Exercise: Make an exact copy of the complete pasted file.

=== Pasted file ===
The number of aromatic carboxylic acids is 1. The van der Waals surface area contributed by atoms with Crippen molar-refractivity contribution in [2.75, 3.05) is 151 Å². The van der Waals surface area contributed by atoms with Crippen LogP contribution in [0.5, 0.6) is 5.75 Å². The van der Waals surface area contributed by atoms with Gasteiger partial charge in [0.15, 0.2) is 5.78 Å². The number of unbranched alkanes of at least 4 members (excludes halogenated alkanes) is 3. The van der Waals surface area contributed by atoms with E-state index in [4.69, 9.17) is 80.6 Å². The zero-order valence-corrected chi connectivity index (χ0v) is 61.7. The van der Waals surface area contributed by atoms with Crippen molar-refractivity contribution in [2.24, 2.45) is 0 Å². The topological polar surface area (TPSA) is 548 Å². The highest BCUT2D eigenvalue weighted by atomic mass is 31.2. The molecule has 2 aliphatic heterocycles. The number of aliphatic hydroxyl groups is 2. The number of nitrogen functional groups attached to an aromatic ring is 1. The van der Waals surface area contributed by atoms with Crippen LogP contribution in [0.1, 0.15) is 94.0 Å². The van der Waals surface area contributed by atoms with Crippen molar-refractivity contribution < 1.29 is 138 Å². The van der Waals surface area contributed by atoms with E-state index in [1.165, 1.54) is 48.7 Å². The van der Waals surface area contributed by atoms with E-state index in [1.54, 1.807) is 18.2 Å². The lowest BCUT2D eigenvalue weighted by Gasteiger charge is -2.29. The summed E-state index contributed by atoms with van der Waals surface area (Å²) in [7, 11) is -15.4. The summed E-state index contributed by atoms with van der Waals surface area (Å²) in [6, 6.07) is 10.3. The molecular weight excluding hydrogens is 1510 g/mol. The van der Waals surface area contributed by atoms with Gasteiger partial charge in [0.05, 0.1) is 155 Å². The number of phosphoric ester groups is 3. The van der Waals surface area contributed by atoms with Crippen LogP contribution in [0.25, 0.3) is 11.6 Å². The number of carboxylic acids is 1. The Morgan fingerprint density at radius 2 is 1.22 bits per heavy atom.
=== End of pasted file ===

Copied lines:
The number of aromatic carboxylic acids is 1. The van der Waals surface area contributed by atoms with Crippen molar-refractivity contribution in [2.75, 3.05) is 151 Å². The van der Waals surface area contributed by atoms with Crippen LogP contribution in [0.5, 0.6) is 5.75 Å². The van der Waals surface area contributed by atoms with Gasteiger partial charge in [0.15, 0.2) is 5.78 Å². The number of unbranched alkanes of at least 4 members (excludes halogenated alkanes) is 3. The van der Waals surface area contributed by atoms with E-state index in [4.69, 9.17) is 80.6 Å². The zero-order valence-corrected chi connectivity index (χ0v) is 61.7. The van der Waals surface area contributed by atoms with Crippen molar-refractivity contribution in [2.24, 2.45) is 0 Å². The topological polar surface area (TPSA) is 548 Å². The highest BCUT2D eigenvalue weighted by atomic mass is 31.2. The molecule has 2 aliphatic heterocycles. The number of aliphatic hydroxyl groups is 2. The number of nitrogen functional groups attached to an aromatic ring is 1. The van der Waals surface area contributed by atoms with Crippen LogP contribution in [0.1, 0.15) is 94.0 Å². The van der Waals surface area contributed by atoms with Crippen molar-refractivity contribution < 1.29 is 138 Å². The van der Waals surface area contributed by atoms with E-state index in [1.165, 1.54) is 48.7 Å². The van der Waals surface area contributed by atoms with E-state index in [1.54, 1.807) is 18.2 Å². The lowest BCUT2D eigenvalue weighted by Gasteiger charge is -2.29. The summed E-state index contributed by atoms with van der Waals surface area (Å²) in [7, 11) is -15.4. The summed E-state index contributed by atoms with van der Waals surface area (Å²) in [6, 6.07) is 10.3. The molecular weight excluding hydrogens is 1510 g/mol. The van der Waals surface area contributed by atoms with Gasteiger partial charge in [0.05, 0.1) is 155 Å². The number of phosphoric ester groups is 3. The van der Waals surface area contributed by atoms with Crippen LogP contribution in [0.25, 0.3) is 11.6 Å². The number of carboxylic acids is 1. The Morgan fingerprint density at radius 2 is 1.22 bits per heavy atom.